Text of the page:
Tuesday, March 13, 2018

The Calculus of Death

Livia Bitton-Jackson was saved at least twice from the Nazi death machine by her blue eyes and blonde hair.  On the train ramp at Auschwitz, Mengele, may his name be blotted, noticed her long blond braids and blue eyes.  He asked her if she was Jewish.  She said yes.  He asked how old she was, and she answered 14.  He told her she is now 16 (the cut of age for work rather than immediate death), and allows her and her mother to move to the right.

Another time, women are sorted at a munitions plant.  The manager examines their hair and eye color.  Women with blond hair and blue eyes, like Bitton-Jackson, are given an easier assignment that are more intellectual challenging.  Darker woman are given more difficult jobs.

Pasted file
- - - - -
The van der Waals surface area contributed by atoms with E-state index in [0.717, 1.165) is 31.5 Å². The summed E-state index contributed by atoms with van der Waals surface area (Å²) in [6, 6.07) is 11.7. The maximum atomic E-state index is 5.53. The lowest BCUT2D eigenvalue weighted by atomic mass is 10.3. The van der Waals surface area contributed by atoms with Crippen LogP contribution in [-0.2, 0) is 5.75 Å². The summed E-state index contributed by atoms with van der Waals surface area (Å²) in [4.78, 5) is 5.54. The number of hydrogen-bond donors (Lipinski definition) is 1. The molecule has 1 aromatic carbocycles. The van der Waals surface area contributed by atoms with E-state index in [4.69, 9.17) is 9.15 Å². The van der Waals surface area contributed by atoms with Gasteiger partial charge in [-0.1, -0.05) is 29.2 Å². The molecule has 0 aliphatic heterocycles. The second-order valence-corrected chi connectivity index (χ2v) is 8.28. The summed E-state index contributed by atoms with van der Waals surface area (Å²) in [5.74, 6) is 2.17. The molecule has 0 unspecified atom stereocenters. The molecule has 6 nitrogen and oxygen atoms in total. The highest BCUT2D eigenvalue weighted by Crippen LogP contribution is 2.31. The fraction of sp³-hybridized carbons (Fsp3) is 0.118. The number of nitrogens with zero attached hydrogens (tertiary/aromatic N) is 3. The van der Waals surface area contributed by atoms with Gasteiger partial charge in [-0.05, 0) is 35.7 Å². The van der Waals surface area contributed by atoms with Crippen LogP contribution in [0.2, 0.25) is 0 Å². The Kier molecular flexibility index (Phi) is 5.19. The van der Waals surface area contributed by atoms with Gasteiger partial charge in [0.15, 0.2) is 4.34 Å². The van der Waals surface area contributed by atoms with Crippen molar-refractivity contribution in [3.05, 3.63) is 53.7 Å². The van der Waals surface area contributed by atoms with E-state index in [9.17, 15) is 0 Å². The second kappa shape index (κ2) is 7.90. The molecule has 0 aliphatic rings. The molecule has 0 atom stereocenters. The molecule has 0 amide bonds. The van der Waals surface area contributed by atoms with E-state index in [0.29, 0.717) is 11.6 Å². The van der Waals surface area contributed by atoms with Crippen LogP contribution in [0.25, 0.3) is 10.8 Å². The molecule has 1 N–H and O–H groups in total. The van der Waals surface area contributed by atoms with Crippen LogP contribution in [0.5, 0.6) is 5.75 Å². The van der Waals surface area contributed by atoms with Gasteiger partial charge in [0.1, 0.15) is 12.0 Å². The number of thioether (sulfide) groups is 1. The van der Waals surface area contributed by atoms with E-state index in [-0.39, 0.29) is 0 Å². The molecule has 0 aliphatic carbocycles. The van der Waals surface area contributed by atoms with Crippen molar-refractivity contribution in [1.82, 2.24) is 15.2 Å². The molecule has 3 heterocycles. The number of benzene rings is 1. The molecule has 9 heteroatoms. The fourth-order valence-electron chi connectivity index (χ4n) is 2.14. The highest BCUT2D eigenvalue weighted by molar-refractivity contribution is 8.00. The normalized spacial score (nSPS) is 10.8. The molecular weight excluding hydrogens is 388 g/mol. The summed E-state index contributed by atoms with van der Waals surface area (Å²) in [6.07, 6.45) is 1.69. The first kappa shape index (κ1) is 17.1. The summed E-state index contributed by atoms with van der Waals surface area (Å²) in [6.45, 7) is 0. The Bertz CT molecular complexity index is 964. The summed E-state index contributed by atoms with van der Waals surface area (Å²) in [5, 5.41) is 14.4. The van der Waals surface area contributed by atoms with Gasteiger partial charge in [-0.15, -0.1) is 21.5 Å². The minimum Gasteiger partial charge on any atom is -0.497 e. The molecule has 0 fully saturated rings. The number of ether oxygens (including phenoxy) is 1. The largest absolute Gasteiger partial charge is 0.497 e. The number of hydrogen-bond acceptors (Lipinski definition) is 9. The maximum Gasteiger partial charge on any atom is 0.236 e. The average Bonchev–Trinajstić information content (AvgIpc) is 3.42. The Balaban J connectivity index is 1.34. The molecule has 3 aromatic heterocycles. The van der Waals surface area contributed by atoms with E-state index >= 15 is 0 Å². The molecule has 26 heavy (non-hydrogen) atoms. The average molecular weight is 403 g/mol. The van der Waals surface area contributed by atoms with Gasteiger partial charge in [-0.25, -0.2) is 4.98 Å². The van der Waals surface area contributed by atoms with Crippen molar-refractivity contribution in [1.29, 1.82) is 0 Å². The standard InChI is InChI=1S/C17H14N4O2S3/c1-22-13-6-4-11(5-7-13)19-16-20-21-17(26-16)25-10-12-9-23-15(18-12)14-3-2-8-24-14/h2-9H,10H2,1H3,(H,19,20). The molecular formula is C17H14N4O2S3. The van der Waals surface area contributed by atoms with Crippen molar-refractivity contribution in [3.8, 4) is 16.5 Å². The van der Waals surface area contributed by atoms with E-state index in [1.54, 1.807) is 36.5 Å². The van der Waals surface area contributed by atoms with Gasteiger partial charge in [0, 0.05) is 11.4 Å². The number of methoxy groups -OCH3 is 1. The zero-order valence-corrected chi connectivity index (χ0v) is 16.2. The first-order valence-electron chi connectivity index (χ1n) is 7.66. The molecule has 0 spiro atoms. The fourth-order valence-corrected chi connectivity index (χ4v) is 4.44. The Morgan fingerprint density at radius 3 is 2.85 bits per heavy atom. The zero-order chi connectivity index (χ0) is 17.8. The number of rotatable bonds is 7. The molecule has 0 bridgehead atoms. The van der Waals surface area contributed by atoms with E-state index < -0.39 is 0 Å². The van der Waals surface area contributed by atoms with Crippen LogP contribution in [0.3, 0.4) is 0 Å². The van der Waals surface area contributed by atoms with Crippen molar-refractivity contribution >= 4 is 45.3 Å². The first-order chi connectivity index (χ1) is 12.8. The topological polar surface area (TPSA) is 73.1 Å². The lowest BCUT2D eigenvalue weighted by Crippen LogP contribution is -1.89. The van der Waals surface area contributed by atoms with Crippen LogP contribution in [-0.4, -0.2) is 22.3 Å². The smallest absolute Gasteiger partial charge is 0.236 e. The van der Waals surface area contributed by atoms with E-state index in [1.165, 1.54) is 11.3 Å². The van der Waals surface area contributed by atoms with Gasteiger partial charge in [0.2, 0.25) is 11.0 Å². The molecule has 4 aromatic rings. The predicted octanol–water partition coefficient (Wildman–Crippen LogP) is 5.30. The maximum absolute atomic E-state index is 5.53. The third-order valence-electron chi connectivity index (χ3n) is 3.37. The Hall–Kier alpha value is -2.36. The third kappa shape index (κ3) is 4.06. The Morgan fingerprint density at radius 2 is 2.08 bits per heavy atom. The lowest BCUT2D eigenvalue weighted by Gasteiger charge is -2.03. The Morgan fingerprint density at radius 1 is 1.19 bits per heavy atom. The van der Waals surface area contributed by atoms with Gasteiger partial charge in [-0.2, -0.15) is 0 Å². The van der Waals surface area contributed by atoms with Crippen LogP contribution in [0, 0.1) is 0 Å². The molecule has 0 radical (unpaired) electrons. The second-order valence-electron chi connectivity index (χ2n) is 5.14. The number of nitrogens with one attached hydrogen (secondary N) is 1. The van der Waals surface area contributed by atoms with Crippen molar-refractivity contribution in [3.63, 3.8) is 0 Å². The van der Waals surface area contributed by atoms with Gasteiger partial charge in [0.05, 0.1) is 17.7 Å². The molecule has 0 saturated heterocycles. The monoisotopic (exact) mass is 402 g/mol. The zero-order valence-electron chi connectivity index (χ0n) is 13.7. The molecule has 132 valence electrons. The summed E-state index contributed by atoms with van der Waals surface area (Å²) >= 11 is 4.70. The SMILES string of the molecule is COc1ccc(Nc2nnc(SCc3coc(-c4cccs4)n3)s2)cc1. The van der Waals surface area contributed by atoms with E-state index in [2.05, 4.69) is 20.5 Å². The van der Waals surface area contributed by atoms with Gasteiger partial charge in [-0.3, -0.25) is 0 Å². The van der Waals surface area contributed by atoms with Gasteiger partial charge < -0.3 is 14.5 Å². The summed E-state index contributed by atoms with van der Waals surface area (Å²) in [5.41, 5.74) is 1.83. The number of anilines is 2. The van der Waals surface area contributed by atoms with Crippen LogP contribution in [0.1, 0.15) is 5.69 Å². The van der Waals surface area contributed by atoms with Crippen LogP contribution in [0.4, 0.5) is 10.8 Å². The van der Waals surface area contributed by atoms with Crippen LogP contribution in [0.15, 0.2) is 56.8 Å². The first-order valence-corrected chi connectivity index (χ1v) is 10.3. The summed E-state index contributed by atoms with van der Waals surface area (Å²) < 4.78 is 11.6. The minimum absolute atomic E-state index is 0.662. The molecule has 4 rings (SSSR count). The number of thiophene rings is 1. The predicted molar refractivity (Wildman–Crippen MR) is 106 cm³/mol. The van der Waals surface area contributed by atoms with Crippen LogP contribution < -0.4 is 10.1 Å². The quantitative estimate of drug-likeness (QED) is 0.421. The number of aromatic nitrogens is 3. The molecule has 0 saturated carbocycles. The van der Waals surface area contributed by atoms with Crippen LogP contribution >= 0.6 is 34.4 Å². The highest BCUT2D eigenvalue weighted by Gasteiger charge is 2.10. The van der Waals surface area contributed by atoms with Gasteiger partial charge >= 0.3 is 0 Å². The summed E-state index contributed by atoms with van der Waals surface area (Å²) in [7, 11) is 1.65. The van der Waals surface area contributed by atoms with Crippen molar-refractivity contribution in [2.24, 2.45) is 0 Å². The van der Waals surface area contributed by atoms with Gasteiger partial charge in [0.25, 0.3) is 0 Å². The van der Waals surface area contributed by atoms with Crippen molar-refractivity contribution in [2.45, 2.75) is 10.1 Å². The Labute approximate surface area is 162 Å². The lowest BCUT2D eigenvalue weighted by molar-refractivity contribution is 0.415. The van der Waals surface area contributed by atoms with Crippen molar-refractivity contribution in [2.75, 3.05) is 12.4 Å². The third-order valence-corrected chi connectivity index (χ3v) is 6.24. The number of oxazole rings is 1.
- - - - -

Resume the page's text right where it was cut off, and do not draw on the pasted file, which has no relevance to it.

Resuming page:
And so it goes in the Nazi Empire:  absurd rubrics and nonsense become the stuff of life and death.  Like many Holocaust memoirs, Bitton-Jackon’s Elli makes us wonder how any person could survive such ordeals.  Well ,many, most, did not.  And that was the point.  The Holocaust's awful calculus was that it was far more likely to die than to live.

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